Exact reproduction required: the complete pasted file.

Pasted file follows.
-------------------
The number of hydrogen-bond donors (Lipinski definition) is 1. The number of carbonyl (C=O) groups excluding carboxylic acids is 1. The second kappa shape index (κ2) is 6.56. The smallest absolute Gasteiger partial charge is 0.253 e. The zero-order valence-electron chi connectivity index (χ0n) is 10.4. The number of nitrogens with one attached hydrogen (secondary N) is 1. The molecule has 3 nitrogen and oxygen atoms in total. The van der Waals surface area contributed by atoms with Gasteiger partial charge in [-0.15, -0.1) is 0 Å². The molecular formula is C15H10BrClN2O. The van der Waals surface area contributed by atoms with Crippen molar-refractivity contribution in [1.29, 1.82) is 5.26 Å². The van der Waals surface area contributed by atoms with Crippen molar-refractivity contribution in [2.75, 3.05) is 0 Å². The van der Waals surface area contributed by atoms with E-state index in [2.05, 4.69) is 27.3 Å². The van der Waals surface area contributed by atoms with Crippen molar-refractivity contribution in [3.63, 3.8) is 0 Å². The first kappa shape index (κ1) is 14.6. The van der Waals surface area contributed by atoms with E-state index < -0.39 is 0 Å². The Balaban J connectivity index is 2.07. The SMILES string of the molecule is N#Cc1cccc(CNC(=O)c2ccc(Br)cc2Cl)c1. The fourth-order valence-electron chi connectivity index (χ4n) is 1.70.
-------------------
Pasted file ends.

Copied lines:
The number of hydrogen-bond donors (Lipinski definition) is 1. The number of carbonyl (C=O) groups excluding carboxylic acids is 1. The second kappa shape index (κ2) is 6.56. The smallest absolute Gasteiger partial charge is 0.253 e. The zero-order valence-electron chi connectivity index (χ0n) is 10.4. The number of nitrogens with one attached hydrogen (secondary N) is 1. The molecule has 3 nitrogen and oxygen atoms in total. The van der Waals surface area contributed by atoms with Gasteiger partial charge in [-0.15, -0.1) is 0 Å². The molecular formula is C15H10BrClN2O. The van der Waals surface area contributed by atoms with Crippen molar-refractivity contribution in [1.29, 1.82) is 5.26 Å². The van der Waals surface area contributed by atoms with Crippen molar-refractivity contribution in [2.75, 3.05) is 0 Å². The van der Waals surface area contributed by atoms with E-state index in [2.05, 4.69) is 27.3 Å². The van der Waals surface area contributed by atoms with Crippen molar-refractivity contribution in [3.63, 3.8) is 0 Å². The first kappa shape index (κ1) is 14.6. The van der Waals surface area contributed by atoms with E-state index < -0.39 is 0 Å². The Balaban J connectivity index is 2.07. The SMILES string of the molecule is N#Cc1cccc(CNC(=O)c2ccc(Br)cc2Cl)c1. The fourth-order valence-electron chi connectivity index (χ4n) is 1.70.